It’s holiday time! And present time! (As in gifts.)
For kids, your thoughts might immediately race to toys, games, electronics. And books, of course; funny, colorful picture books for the younger ones, right? Sure, pick some with pigeons or elephants or crayons. But don’t forget the ones that pack more than their weight in satisfaction and emotion that comes with what’s real and true.
Non-fiction picture books have come a million miles since I was a kid. And these two, particularly, make my eyes well up every time.
FINDING WINNIE: The True Story of the World’s Most Famous Bear
by Lindsay Mattick; illustrated by Sophie Blackall
(Little Brown, 2015)
This title (the title, itself, that is) happened to be perfect for something I needed to include in a book I was writing. So when illustrator Sophie Blackall was signing Finding Winnie at a conference I’d attended, I needed to get a copy. What I didn’t know is that I’d love it so much that I haven’t stopped recommending it to anyone who will listen. It’s a story of World War I and animal rescue; the veterinarian-soldier and the real-life bear who became Winnie the Pooh. And it’s the story of family and things coming full circle. I get chills even typing this.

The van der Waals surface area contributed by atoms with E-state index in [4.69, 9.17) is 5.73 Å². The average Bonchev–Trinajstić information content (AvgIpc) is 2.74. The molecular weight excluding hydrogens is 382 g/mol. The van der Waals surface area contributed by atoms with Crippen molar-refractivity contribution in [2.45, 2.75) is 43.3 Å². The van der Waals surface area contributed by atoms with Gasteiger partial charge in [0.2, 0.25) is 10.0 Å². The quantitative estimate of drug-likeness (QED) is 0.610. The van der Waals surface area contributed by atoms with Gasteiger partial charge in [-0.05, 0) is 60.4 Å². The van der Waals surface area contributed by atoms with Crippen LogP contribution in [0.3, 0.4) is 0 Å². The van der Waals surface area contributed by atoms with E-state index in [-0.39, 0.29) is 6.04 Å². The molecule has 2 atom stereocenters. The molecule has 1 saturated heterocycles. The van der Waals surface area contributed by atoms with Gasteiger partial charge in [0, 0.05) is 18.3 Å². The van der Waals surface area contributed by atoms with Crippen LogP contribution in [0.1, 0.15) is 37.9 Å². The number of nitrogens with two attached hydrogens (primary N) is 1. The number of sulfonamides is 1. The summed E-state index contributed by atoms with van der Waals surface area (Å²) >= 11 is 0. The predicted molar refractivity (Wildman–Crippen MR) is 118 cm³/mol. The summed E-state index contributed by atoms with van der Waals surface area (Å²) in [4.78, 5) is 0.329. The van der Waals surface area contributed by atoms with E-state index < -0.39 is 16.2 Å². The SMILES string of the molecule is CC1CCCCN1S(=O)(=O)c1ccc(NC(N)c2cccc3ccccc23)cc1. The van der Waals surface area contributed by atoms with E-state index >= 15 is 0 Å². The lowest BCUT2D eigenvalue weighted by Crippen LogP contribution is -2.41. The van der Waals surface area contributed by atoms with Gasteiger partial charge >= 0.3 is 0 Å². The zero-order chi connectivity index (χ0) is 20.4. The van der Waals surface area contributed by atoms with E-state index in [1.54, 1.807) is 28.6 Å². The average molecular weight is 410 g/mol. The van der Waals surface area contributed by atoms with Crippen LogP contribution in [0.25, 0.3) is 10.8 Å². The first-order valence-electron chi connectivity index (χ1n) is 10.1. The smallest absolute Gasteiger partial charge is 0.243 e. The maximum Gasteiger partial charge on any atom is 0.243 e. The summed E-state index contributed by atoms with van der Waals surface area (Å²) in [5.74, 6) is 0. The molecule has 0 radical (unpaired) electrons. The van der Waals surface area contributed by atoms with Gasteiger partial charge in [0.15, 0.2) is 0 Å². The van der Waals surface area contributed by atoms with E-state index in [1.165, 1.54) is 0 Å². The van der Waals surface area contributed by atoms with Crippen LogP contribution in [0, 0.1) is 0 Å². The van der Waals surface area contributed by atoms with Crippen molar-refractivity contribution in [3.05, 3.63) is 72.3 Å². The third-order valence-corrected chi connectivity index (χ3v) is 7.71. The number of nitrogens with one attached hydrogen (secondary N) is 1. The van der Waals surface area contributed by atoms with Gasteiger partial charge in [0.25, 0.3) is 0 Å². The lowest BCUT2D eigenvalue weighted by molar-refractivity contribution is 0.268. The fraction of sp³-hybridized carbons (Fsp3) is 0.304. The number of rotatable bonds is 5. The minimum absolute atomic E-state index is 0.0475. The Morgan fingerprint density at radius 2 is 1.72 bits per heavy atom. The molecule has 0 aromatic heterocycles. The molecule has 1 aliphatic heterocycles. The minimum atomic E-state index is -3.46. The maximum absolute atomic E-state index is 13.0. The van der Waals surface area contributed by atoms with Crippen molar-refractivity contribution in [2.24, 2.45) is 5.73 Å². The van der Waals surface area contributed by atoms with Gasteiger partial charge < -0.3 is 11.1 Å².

(For a more thorough review, head to Barrie Summy’s archives.)
THE YOUNGEST MARCHER: The Story of Audrey Faye Hendricks, a Young Civil Rights Activist
by Cynthia Levinson; illustrated by Vanessa Brantley Newton
(Atheneum Books for Young Readers, 2017)
Especially relevant with today’s societal climate, The Youngest Marcher tells the story of Audrey Faye Hendricks, who at 8 years old, felt compelled to take part in The Children’s March in Birmingham, Alabama, knowing she would be arrested. Make sure you read through The End to for even more insight into Audrey and the law change that came about through the actions of her and other brave children. Also for the recipe. (Cannot wait to try it!)
This book talk is part of Barrie Summy’s Book Review Club. Check it out:
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